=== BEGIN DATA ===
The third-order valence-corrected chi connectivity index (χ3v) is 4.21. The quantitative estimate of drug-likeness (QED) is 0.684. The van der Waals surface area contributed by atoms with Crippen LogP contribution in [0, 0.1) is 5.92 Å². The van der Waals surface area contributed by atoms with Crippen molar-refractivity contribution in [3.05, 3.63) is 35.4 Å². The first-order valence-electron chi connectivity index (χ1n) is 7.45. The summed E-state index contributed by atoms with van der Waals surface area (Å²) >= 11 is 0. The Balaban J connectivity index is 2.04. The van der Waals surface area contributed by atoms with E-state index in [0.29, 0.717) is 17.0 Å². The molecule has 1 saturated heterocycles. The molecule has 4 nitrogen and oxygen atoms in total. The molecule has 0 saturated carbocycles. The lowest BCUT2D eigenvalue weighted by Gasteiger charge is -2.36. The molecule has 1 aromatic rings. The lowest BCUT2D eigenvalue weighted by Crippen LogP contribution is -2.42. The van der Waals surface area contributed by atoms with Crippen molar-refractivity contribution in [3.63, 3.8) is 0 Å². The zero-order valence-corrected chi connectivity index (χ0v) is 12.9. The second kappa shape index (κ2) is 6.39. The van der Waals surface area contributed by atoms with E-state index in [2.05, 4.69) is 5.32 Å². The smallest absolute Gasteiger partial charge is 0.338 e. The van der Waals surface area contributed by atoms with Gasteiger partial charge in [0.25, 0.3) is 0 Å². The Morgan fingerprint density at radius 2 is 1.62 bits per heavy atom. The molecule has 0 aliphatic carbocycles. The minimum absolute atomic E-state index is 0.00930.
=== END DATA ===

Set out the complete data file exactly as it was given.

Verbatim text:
The third-order valence-corrected chi connectivity index (χ3v) is 4.21. The quantitative estimate of drug-likeness (QED) is 0.684. The van der Waals surface area contributed by atoms with Crippen LogP contribution in [0, 0.1) is 5.92 Å². The van der Waals surface area contributed by atoms with Crippen molar-refractivity contribution in [3.05, 3.63) is 35.4 Å². The first-order valence-electron chi connectivity index (χ1n) is 7.45. The summed E-state index contributed by atoms with van der Waals surface area (Å²) >= 11 is 0. The Balaban J connectivity index is 2.04. The van der Waals surface area contributed by atoms with E-state index in [0.29, 0.717) is 17.0 Å². The molecule has 1 saturated heterocycles. The molecule has 4 nitrogen and oxygen atoms in total. The molecule has 0 saturated carbocycles. The lowest BCUT2D eigenvalue weighted by Gasteiger charge is -2.36. The molecule has 1 aromatic rings. The lowest BCUT2D eigenvalue weighted by Crippen LogP contribution is -2.42. The van der Waals surface area contributed by atoms with Crippen molar-refractivity contribution in [3.63, 3.8) is 0 Å². The zero-order valence-corrected chi connectivity index (χ0v) is 12.9. The second kappa shape index (κ2) is 6.39. The van der Waals surface area contributed by atoms with E-state index in [2.05, 4.69) is 5.32 Å². The smallest absolute Gasteiger partial charge is 0.338 e. The van der Waals surface area contributed by atoms with Gasteiger partial charge in [0.25, 0.3) is 0 Å². The Morgan fingerprint density at radius 2 is 1.62 bits per heavy atom. The molecule has 0 aliphatic carbocycles. The minimum absolute atomic E-state index is 0.00930.